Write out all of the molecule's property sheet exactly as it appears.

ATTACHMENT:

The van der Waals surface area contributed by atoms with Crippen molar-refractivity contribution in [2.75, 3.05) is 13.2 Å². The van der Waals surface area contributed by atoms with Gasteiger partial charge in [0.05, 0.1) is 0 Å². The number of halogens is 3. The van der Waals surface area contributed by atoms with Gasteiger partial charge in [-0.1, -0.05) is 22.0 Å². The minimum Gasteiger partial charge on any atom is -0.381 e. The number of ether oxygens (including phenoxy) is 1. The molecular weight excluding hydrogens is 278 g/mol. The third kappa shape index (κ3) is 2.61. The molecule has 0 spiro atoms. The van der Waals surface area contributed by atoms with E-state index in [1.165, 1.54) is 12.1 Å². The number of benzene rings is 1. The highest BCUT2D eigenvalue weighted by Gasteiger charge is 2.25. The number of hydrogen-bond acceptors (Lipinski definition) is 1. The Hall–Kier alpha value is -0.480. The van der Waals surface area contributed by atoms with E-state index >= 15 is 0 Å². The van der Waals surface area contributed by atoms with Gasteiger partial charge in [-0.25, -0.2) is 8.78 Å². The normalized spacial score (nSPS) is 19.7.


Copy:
The van der Waals surface area contributed by atoms with Crippen molar-refractivity contribution in [2.75, 3.05) is 13.2 Å². The van der Waals surface area contributed by atoms with Gasteiger partial charge in [0.05, 0.1) is 0 Å². The number of halogens is 3. The van der Waals surface area contributed by atoms with Gasteiger partial charge in [-0.1, -0.05) is 22.0 Å². The minimum Gasteiger partial charge on any atom is -0.381 e. The number of ether oxygens (including phenoxy) is 1. The molecular weight excluding hydrogens is 278 g/mol. The third kappa shape index (κ3) is 2.61. The molecule has 0 spiro atoms. The van der Waals surface area contributed by atoms with E-state index in [1.165, 1.54) is 12.1 Å². The number of benzene rings is 1. The highest BCUT2D eigenvalue weighted by Gasteiger charge is 2.25. The number of hydrogen-bond acceptors (Lipinski definition) is 1. The Hall–Kier alpha value is -0.480. The van der Waals surface area contributed by atoms with E-state index >= 15 is 0 Å². The van der Waals surface area contributed by atoms with Gasteiger partial charge in [-0.25, -0.2) is 8.78 Å². The normalized spacial score (nSPS) is 19.7.